Northside Hospital - Why running is good for your heart

Why running is good for your heart

By Dr. Kimberly Champney

Exercising on a regular basis can have major health benefits that extend far beyond any medication a doctor can prescribe. In fact, just 30 minutes a day at least five times a week can have profound benefits on your health.

Running on a regular basis strengthens all of our muscles, but more importantly our hearts. There’s no doubt that running is a great way to stay in shape too. Many studies have shown that running can help prevent obesity, type 2 diabetes, heart disease, high blood pressure, strokes, and quite a few other conditions that harm the human body.

Running can have improvements on the quality of your emotional and mental life. It also can help you live longer. Regular running can reduce the risk of arteriosclerosis, and also the production of stress hormones adrenalin and cortisol. You can improve your blood circulation and lower your risk of thrombosis.

If you’re already very active, then you know that the heart starts to pump faster when it is under strain. Running is a great way to boost your endurance, and is very effective when it comes to strengthening your heart. The heart is the body’s most vital organ.

Warning signs of heart issues
Sometimes you can have heart issues without having any clear warning signs. In fact, some heart symptoms don’t even happen within your chest, so it’s not always easy to tell what’s going on. Here are a few things you should however watch out for.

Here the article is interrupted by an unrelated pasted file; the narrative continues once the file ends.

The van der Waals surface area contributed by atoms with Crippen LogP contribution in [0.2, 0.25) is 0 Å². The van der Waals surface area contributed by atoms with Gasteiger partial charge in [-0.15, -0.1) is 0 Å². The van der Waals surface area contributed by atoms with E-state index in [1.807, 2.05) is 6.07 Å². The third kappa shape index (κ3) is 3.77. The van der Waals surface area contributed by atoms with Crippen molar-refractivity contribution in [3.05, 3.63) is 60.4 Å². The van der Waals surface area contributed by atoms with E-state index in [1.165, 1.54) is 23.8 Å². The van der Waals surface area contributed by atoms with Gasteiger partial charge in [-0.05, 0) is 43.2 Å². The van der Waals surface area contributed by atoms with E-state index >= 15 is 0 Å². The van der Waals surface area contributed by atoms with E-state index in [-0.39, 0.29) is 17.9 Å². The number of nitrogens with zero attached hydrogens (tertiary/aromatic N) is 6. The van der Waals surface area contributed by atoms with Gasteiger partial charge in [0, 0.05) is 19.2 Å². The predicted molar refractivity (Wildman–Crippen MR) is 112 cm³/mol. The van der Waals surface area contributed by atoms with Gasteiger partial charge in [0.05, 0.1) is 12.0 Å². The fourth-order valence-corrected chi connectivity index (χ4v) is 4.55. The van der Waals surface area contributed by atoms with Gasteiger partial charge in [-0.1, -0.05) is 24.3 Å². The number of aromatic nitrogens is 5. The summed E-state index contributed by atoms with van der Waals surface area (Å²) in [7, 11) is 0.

Chest discomfort
This is the most common sign that your heart can be in danger. If you have any blocked arteries or may be having a heart attack, you may feel some pain, tightness or extreme pressure in your chest.

Pain throughout your arm
Sometimes pain may radiate down through the left side of your body. This is another classic heart attack symptom. Most times the pain starts from the chest and then moves outward.

Lightheaded or dizzy
There are many things that can make you lose your balance or cause you to briefly feel faint. It could range from not having enough to eat or drink, to standing up too fast. However, if all of a sudden you feel unsteady, coupled with chest discomfort or shortness of breath, you should seek medical attention right away.

Becoming exhausted easily
If you find yourself becoming suddenly fatigued or winded after doing an activity that you’ve had no problem doing in the past—something like walking up the stairs or even just carrying your groceries to or from your car, you should speak with a doctor right away. Many times, these changes are more important for your doctor to know about, than every little ache or pain you may experience.

Irregular heart beats
It is quite normal for your heart to race if you get nervous or excited about something. But if feel as if your heart beat has become irregular for more than a few seconds, or starts to happen more often, you should tell your doctor.

Dr. Kimberly Champney is a cardiologist at Northside Hospital Cardiovascular Care, who practices within the Northside Hospital Heart & Vascular Institute. Dr. Champney is also an avid runner. For more information, call 404-303-3320 or visit


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